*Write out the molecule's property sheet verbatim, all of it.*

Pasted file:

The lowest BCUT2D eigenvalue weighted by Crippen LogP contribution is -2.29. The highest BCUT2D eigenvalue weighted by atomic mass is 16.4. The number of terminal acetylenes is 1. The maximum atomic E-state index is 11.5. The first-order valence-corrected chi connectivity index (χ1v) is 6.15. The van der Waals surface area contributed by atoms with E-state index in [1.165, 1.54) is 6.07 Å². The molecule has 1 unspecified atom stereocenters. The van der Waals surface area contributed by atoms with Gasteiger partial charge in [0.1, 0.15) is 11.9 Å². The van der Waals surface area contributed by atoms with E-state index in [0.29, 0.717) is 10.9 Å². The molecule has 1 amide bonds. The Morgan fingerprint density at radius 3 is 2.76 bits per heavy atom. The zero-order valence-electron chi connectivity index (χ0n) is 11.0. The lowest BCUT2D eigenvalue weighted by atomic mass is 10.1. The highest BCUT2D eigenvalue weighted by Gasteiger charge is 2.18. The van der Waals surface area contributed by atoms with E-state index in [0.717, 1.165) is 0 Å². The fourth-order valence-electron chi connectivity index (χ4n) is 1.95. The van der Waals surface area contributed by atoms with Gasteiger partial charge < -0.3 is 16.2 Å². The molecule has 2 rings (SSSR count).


The lowest BCUT2D eigenvalue weighted by Crippen LogP contribution is -2.29. The highest BCUT2D eigenvalue weighted by atomic mass is 16.4. The number of terminal acetylenes is 1. The maximum atomic E-state index is 11.5. The first-order valence-corrected chi connectivity index (χ1v) is 6.15. The van der Waals surface area contributed by atoms with E-state index in [1.165, 1.54) is 6.07 Å². The molecule has 1 unspecified atom stereocenters. The van der Waals surface area contributed by atoms with Gasteiger partial charge in [0.1, 0.15) is 11.9 Å². The van der Waals surface area contributed by atoms with E-state index in [0.29, 0.717) is 10.9 Å². The molecule has 1 amide bonds. The Morgan fingerprint density at radius 3 is 2.76 bits per heavy atom. The zero-order valence-electron chi connectivity index (χ0n) is 11.0. The lowest BCUT2D eigenvalue weighted by atomic mass is 10.1. The highest BCUT2D eigenvalue weighted by Gasteiger charge is 2.18. The van der Waals surface area contributed by atoms with E-state index in [0.717, 1.165) is 0 Å². The fourth-order valence-electron chi connectivity index (χ4n) is 1.95. The van der Waals surface area contributed by atoms with Gasteiger partial charge < -0.3 is 16.2 Å². The molecule has 2 rings (SSSR count).